same general categories. As this report discusses, toxicity, allergencity, effects of gene flow, development of resistant pests, and effects on nontarget species are concerns for both conventional and transgenic pest-protected plants.
The committee agrees with the 1987 NAS principles in that the magnitude of quantitative risk does not depend on the genetic-modification process. It depends on the new genes that are expressed in the plant. End points of risk (such as illness in humans and declines in nontarget species) can be the same regardless of whether a specific new gene was transferred by conventional or transgenic methods. For example, if the same alkaloid gene is transferred by sexual hybridization or Agrobacterium-mediated insertion, the risk should be similar. If a gene coding for a novel trait is transferred by transgenic methods, but cannot be transferred by conventional methods, it is the expressed trait that requires scrutiny, not the method of transfer. In summary,
The present committee found the three general principles to be valid within the scope of issues considered by the 1987 paper, and the present report further clarifies and expands on these principles.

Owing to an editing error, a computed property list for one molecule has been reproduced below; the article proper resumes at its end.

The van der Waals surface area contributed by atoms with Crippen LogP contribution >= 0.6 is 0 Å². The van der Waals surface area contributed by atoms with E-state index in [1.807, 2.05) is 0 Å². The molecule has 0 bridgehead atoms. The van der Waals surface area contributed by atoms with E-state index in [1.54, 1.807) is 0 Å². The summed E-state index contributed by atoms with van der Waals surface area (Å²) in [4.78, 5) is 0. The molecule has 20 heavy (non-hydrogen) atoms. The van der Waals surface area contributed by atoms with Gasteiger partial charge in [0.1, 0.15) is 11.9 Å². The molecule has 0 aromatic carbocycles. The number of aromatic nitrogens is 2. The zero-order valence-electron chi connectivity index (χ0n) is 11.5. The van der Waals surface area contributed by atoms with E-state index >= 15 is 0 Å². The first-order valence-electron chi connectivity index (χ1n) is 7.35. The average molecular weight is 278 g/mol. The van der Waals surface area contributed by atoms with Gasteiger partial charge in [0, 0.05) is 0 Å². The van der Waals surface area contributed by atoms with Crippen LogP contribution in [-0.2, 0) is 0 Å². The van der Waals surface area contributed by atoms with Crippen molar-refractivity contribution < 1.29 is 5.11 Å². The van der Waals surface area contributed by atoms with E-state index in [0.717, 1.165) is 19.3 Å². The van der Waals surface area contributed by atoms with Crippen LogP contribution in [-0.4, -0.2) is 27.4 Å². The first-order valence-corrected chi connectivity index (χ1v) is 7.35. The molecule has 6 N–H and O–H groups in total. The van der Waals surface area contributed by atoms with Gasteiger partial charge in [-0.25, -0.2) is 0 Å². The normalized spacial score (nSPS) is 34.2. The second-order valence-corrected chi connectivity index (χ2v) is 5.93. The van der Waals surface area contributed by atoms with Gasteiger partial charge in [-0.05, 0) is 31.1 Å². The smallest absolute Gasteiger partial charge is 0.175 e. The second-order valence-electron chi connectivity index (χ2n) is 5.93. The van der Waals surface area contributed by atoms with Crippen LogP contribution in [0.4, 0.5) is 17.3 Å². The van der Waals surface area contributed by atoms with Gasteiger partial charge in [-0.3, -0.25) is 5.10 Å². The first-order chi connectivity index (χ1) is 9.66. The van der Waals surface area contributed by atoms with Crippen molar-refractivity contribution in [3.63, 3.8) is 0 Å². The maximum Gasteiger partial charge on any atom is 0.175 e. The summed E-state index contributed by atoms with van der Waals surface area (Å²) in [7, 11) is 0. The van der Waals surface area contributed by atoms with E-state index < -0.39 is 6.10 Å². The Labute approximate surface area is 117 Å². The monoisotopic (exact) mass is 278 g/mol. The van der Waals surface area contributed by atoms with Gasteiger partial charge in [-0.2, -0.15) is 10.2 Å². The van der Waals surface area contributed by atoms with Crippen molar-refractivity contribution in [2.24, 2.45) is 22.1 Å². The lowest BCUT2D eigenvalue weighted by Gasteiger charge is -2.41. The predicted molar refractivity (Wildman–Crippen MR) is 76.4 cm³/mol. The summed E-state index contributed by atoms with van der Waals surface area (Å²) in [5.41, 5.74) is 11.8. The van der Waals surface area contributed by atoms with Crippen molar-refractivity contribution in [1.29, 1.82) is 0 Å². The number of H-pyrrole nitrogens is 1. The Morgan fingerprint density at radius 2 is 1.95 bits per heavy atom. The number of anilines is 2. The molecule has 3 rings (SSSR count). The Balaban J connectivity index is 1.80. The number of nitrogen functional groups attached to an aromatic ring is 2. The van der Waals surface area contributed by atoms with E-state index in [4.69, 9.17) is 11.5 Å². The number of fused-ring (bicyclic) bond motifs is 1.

Throughout the report, the committee expands on the 1987 principles by describing various methods of both conventional and transgenic plant breeding, and their potential consequences. The greater diversity of genes that can be transferred by transgenic methods, their enhanced effectiveness, and the ability to insert the same gene into many cultivated species have led to concerns about transgenic crops. Does the potential of transgenic methods to expand on the diversity of transferred genes mean that there is a greater chance for unintended risks from transgenic plants than those from conventionally bred plants? That question has been the subject of considerable debate and draws the question away from specific products. Some transgenic breeding results in pest-protective traits that are phenotypically indistinguishable from those conferred by conventional methods. In addition, transgenic methods are based on more complete knowledge of the genes that are being transferred into cultivated plants. In other cases, however, transgenic pest-protection traits may result in plants having new phenotypes, such as novel plant-produced toxins that could potentially affect human or animal health, nontarget organisms, or the weediness of crop relatives. Transgenic methods can also introduce extraneous traits when they involve marker genes, such as antibiotic resistance genes.
An up-to-date assessment of potential problems and advantages of transgenic methods is warranted (see section ES.2). Transgenic methods can improve the precision of plant breeding and lead to many advantages